Jukani Wildlife Sanctuary, Plettenberg Bay, Garden Route Adventures South Africa
Tigers Starved To Make Wine From Their Bones
By John Ingham, Environment Editor of Expree.co.uk

TIGERS have been starved to death in Chinese battery farms to make £130 bottles of wine from their crushed bones.

Their skins are turned into trophies, campaigners will tell ministers at Westminster next week. At least 11 tigers suffered the agonising death in just one farm last year, according to the David Shepherd Wildlife Foundation’s TigerTime campaign.

China banned the trade in tiger bone wine in 1993 – but many farmers think this does not apply to animals that die naturally.

 

Shepherd, the famous wildlife artist, said: “It’s believed farm owners starve tigers to death to enable them to claim they died from ‘natural causes’, getting round the few restrictions that are supposed to curb their activities. It is cruel and wicked.”

 

TigerTime supporters will meet Foreign Office minister Jeremy Browne next Wednesday to urge him to press China to ban all trade in tiger parts. And it wants people to sign its petition at www.bantigertrade.com.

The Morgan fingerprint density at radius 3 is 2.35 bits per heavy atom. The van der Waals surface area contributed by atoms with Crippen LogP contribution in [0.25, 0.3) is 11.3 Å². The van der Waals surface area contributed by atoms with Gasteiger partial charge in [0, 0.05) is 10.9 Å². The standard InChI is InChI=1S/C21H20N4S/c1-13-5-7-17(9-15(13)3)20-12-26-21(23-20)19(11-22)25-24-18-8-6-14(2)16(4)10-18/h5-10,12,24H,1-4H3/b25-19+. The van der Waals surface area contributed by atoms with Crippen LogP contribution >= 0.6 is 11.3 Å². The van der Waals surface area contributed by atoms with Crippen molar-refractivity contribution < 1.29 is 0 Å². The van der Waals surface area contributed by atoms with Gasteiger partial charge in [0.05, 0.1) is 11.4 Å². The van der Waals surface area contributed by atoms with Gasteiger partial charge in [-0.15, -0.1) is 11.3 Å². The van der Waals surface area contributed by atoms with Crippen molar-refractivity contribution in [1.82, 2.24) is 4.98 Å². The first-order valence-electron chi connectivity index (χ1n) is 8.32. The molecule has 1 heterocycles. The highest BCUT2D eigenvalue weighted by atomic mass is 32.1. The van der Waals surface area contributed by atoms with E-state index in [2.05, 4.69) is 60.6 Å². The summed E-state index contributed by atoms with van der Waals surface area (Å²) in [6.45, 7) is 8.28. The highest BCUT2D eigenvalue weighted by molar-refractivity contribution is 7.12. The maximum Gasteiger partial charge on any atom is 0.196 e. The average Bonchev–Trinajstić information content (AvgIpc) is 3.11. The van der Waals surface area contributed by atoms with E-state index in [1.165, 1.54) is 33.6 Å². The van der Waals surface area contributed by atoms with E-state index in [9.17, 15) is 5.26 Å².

It’s believed farm owners starve tigers to death to enable them to claim they died from ‘natural causes’, getting round the few restrictions that are supposed to curb their activities. It is cruel and wicked.

Campaigner and former model Samantha Fox said: “These revelations are sickening. For just one tiger to be treated this way would be an outrage. Eleven is mind-numbing.

“All this suffering just so people can have skins as trophies and drink wine made from crushed tiger bones.”

Joanna Lumley called the farms “barbaric” and the trade in tiger parts “abhorrent”.

Up to 6,000 tigers are thought to be held on the farms – twice as many as are left in the wild.

The prize for the farmers is the lucrative trade in skins – worth up to £25,000 – and body parts for ­traditional Chinese medicine. Tiger bone wine can sell for as much as £130 a bottle.

Read more here.



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